All in all, it seems like one of Microsoft’s biggest problems — a lack of apps on Windows, across all device classes — may be slowly coming to an end. The excitement around Windows 10, which now has almost 300 million users, is palpable and Microsoft has never been in a better position, both strategically and directionally, to realise its objectives.

 

[Source:- Winbeta]

Windows 10’s Edge browser finally gets add-ons

Edge with add ons4

Microsoft yesterday updated its Windows 10 preview, adding support for extensions to the default Edge browser, finally fulfilling a promise it made last year that was itself a delay on a pledge to boost the browser’s functionality.

As part of Windows 10 build 14291 — the latest in a series of test versions fed to participants in Microsoft’s Windows Insider program — Edge can now run one or more of the three extensions the Redmond, Wash. company currently offers.

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“The Windows Insider build will include three preview extensions: Microsoft Translator, an extension that automatically translates pages in over 50 different languages, a Mouse Gestures extension, and an early preview version of the popular Reddit Enhancement Suite (RES),” said Drew DeBruyne, Edge’s general manager, in a post to a company blog late Thursday. “Later this year customers will find popular extensions from partners like AdBlock, Adblock Plus, Amazon, LastPass, Evernote and more.”

DeBruyne said Edge add-ons would “ultimately” reach the production version of Windows 10, but gave no timeline. Microsoft is expected to update 10 this year, most likely in mid-summer — around the one-year anniversary of the OS’s debut.

Microsoft has had to recast its browser extension model for Edge because it ditched its ActiveX proprietary add-on technology — core to Internet Explorer (IE) for two decades — and went with an approach that relied on HTML5 and JavaScript. Microsoft has boasted that extensions written for Google’s Chrome will take little if any work to revamp for Edge.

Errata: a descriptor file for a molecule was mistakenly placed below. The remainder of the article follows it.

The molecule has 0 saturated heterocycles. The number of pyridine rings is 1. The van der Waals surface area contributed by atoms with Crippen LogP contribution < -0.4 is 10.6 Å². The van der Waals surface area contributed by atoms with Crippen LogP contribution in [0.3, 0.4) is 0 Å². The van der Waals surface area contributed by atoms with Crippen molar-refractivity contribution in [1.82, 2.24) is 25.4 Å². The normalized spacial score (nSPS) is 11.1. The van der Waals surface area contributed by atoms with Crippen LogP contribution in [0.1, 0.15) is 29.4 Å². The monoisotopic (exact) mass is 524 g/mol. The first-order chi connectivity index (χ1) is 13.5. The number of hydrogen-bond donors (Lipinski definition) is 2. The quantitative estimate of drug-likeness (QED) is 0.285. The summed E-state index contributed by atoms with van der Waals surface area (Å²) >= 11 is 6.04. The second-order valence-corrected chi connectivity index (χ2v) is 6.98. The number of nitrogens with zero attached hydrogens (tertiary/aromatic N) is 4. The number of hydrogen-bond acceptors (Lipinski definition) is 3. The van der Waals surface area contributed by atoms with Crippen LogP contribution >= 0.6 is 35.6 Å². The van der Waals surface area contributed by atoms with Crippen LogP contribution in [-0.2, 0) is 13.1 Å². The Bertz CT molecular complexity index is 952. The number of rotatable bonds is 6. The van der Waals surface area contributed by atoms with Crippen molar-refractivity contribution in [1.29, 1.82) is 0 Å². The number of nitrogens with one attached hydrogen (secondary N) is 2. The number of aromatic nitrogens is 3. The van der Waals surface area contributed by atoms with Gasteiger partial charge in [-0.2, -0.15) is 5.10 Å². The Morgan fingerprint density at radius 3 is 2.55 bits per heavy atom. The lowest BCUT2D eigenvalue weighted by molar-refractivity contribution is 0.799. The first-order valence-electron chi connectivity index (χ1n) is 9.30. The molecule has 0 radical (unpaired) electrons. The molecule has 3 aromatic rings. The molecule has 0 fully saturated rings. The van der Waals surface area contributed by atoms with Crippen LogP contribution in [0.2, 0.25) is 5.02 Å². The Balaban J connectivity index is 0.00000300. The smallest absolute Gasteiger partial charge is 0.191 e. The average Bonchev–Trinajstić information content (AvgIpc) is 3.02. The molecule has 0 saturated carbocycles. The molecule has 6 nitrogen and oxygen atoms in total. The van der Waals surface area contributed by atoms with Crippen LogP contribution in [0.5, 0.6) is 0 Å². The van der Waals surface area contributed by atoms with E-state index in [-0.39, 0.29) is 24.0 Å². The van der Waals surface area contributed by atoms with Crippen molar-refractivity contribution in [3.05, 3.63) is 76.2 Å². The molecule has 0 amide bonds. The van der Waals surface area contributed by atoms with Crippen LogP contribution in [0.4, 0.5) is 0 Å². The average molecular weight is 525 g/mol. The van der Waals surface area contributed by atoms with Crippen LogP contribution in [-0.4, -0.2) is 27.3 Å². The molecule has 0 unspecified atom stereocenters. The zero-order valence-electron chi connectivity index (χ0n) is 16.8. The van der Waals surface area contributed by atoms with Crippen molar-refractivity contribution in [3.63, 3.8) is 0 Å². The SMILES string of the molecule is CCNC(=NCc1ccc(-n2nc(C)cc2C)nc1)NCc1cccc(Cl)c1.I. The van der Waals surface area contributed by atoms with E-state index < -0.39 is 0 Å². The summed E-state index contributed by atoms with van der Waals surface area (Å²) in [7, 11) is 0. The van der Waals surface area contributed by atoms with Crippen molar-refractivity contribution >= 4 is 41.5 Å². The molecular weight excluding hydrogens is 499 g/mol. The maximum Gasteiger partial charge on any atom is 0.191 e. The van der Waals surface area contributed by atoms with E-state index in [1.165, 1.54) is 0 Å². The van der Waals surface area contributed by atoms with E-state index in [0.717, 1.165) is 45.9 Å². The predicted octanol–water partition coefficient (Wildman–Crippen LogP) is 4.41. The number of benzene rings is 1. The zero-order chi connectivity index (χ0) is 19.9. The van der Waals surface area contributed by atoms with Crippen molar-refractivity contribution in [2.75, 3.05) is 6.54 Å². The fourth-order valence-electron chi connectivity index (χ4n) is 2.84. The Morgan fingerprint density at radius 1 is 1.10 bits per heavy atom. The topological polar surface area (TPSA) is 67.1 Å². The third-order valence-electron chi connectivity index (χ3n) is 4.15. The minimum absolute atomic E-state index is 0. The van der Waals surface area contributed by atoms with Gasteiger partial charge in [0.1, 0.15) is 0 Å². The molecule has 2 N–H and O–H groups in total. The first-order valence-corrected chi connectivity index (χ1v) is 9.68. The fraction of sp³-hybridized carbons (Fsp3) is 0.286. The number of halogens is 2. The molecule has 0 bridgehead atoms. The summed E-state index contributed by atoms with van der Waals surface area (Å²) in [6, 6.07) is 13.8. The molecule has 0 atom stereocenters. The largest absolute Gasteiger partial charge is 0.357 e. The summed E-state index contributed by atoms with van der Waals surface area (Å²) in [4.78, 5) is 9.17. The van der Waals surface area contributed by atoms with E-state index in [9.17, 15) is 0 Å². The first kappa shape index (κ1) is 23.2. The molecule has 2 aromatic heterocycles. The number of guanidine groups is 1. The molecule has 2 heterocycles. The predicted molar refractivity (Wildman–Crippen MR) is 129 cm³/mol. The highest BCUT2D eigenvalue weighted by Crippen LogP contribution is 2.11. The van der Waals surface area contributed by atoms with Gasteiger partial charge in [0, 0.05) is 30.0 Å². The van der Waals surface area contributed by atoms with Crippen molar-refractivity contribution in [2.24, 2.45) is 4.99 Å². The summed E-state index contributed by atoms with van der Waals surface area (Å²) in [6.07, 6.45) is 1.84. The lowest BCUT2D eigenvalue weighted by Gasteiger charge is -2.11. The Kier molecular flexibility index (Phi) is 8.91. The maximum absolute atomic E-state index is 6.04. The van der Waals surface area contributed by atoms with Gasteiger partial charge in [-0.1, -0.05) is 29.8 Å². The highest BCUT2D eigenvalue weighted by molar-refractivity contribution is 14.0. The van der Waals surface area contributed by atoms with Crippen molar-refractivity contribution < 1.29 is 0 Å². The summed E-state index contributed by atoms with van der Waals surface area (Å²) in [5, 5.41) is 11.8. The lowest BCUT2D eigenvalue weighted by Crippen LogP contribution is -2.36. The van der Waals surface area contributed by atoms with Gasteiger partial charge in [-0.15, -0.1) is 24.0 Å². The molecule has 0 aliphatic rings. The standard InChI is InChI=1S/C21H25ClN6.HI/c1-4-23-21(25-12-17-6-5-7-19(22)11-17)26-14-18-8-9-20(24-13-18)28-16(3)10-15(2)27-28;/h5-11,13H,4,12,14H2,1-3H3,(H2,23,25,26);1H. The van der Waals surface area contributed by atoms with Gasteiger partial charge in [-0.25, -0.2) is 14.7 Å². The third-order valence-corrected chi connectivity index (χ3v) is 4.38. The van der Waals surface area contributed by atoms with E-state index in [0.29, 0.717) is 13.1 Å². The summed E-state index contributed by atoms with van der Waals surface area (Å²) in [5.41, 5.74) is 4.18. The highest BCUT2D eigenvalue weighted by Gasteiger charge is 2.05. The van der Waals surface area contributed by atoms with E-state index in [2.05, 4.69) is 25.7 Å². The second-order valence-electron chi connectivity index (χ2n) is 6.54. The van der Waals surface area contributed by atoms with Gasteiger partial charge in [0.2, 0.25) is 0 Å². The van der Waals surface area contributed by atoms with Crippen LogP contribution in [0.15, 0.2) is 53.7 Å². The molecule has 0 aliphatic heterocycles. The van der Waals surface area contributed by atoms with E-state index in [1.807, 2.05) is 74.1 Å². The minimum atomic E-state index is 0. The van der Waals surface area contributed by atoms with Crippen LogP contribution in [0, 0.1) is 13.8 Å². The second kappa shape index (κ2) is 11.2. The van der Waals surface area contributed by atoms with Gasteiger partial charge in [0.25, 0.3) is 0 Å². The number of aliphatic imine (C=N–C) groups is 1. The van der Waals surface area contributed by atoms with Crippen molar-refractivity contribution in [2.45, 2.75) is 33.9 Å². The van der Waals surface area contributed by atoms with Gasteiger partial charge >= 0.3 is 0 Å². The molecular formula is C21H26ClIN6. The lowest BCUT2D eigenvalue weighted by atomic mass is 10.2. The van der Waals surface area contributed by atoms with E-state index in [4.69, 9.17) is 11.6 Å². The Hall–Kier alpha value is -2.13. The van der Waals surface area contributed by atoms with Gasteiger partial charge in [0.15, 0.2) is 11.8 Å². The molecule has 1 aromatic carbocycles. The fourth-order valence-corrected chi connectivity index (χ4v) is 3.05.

Microsoft has essentially dead-ended IE by relegating it to legacy support. Although it has promised to support IE11 through Windows 7’s January 2020 retirement, it has demanded that customers abandon most older versions of IE. The mandate caused a dramatic decline in Microsoft’s share of the browser market.

Under Microsoft’s original plan, add-ons were to make it into Edge last year, but five months ago the company acknowledged it would not make that deadline. The lack of add-ons has been a sticking point with users, many of whom have cited the omission as the reason why they set Edge aside and went with another browser, primarily Chrome.

Edge has not succeeded in holding a majority of Windows 10 users, according to several metrics sources. Depending on the data, Edge accounted for between 13% and 31% of the browsers run by Windows 10 users in February. U.S. users have been more likely to run Edge than the global average.

Currently, Edge users download add-ons directly from Microsoft, but when the browser is included with the next Windows 10 production build, extensions will be available from the Windows Store, analogous to Google’s practice of limiting add-on distribution to the Chrome Web Store.

Build 14291 and the preliminary Edge add-ons are available only to Insiders who have selected the “Fast” release track.

 

[Source:- Computerworld]